Video Game Boom Is Also Magnifying Industry’s Ongoing Problems
An attendee plays the Epic Games Inc. Fortnite video game during the E3 Electronic Entertainment Expo in Los Angeles, U.S. (Photographer: Patrick T. Fallon/Bloomberg)

Video Game Boom Is Also Magnifying Industry’s Ongoing Problems

The pandemic has sent Hollywood into a tailspin, plunged travel into its deepest funk in memory, and left restaurant owners on the brink of starvation. And video game makers? They’re thriving.

People stuck at home for months picked up controllers and consoles to ease the lockdown blues by stealing cars, hunting zombies, and planting trees in villages full of talking animals. The industry’s second-quarter U.S. sales jumped 30% from the previous year, to $11.6 billion, according to researcher NPD Group Inc. Shares of Activision Blizzard Inc. are up 46% this year, Nintendo Co.’s profits quintupled from April through June, and Roblox—a game platform where kids hang out and teachers sneak lessons into the mix—climbed from 115 million users in February to 150 million in July. Electronic Arts Inc., maker of games such as Madden NFL and FIFA soccer, says it added “tens of millions” of new players during the outbreak. “This is an unprecedented time, and it was an unprecedented first quarter for our business,” Andrew Wilson, EA’s chief executive officer, told investors on July 30.

Video Game Boom Is Also Magnifying Industry’s Ongoing Problems

The boom has supercharged what was already an extremely lucrative business. Gaming companies are developing franchises along the lines of Hollywood’s endless streams of sequels, but games can rake in far greater sales than even the biggest films—with no need to fret about bruising actors’ tender egos. “The biggest video games are much more profitable over time than any movie that’s ever been made,” says Matthew Kanterman, an analyst with Bloomberg Intelligence.

In the lockdown, at least one player has been emboldened to take on the behemoths of tech. Epic Games Inc. is battling Apple Inc. and Google over the 30% cut the companies take from game sales on their platforms. Epic says the fee—which has its roots in 1980s Japan and the era of chunky cartridges and primitive consoles—is outdated and unfair. Epic’s Fortnite, estimated to generate more than $1 billion a year from in-game sales of cosmetic extras, has given players the option to buy add-ons directly. That cut out Apple and Google, prompting them to remove Fortnite from their app stores.

Even before the pandemic, 2020 was primed to be a blockbuster year, with a host of top-line titles teed up. And this fall, Sony Corp. and Microsoft Corp. will release their powerful next-generation consoles, the PlayStation 5 and Xbox Series X, heralding richer graphics. For gamers that’s a big deal, as these generational leaps come around only about once every seven or eight years, so they’ll shape the gaming landscape for the next decade.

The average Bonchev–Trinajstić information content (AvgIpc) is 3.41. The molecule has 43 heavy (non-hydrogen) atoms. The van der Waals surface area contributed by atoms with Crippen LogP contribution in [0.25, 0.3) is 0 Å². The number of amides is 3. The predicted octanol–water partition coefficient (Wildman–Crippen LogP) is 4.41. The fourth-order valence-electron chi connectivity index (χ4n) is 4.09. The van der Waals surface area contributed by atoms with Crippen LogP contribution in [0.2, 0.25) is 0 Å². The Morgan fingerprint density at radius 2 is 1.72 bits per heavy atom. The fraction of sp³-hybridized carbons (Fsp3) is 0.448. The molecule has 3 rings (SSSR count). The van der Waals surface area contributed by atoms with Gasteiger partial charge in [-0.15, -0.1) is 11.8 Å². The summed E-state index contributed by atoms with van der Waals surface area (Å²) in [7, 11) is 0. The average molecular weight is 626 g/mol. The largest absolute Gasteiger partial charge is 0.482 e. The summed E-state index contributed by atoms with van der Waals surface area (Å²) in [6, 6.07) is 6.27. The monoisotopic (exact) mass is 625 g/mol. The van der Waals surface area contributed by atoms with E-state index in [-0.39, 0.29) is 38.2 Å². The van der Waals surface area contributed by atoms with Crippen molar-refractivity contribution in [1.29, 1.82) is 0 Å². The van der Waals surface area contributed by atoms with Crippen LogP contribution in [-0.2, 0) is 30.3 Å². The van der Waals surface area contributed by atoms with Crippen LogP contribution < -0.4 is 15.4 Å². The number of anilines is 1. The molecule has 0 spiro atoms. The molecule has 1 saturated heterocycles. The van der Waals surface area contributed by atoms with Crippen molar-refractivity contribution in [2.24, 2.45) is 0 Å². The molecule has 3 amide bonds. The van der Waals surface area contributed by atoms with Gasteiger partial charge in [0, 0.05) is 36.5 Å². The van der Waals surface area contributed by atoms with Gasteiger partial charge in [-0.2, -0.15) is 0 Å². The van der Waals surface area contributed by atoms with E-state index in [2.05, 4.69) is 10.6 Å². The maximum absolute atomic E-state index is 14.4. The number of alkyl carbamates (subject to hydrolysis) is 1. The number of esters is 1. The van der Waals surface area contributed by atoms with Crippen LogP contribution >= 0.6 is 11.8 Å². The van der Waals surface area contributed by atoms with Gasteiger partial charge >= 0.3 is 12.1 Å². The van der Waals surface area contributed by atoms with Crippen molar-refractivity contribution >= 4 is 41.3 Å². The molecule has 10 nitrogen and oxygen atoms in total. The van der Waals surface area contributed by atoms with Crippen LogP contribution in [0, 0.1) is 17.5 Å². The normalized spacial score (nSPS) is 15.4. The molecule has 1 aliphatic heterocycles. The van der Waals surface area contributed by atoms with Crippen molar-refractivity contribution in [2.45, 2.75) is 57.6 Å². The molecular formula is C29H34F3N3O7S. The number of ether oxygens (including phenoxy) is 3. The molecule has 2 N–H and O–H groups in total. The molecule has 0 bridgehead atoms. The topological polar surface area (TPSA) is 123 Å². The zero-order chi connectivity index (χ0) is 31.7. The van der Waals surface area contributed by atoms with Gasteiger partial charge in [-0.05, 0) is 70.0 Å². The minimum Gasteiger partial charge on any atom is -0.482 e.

Sony will continue its strategy of exclusive games such as The Last of Us Part II, a post-apocalyptic action thriller with cinematic production values that has filled the gap left by shuttered movie theaters. Microsoft is going all-in on Xbox Game Pass, a subscription service that’s like the Netflix of gaming, offering access to hundreds of titles for $5 to $15 per month. That’s good for the software giant, because the next installment of its Halo franchise has been delayed, leaving the new Xbox without a flagship attraction. “Microsoft is aware that the most effective weapon in their arsenal is the Xbox Game Pass,” says George Jijiashvili, an analyst at research company Omdia, who expects Sony’s new console to outsell the Microsoft machine. “If they can’t compete on hardware sales, they need to compete in other areas.”

Yet while the industry is among the most sought-after places to work these days, many people who make games feel exploited and discriminated against. Across the industry, coders and designers describe a frat-house mentality and hostility toward women. So-called crunch—toiling nights and weekends with little or no extra compensation for weeks or months—remains a systemic problem. And the industry still embraces employing “permatemps,” who work alongside full-time colleagues but lack benefits and job security.

Although video game makers have undeniably prospered in the pandemic, it has taken its toll on productivity and will slow the arrival of titles due this fall and into 2021. With the shift to working from home, almost half of developers say they’ve been spending more time in front of their screens but getting less done, according to a July survey by the Game Developers Conference. And a third of participants said the outbreak had delayed some titles: In addition to Halo Infinite, dozens of releases have been postponed. If the delays keep getting extended and the recession eats into consumer spending, the buoyant mood might grow more somber. “The uncertainties and unknowns could give a Tolstoy novel a run for its money,” says NPD analyst Mat Piscatella. “We have the pandemic, the election, unemployment—the list goes on and on.” —With Dina Bass

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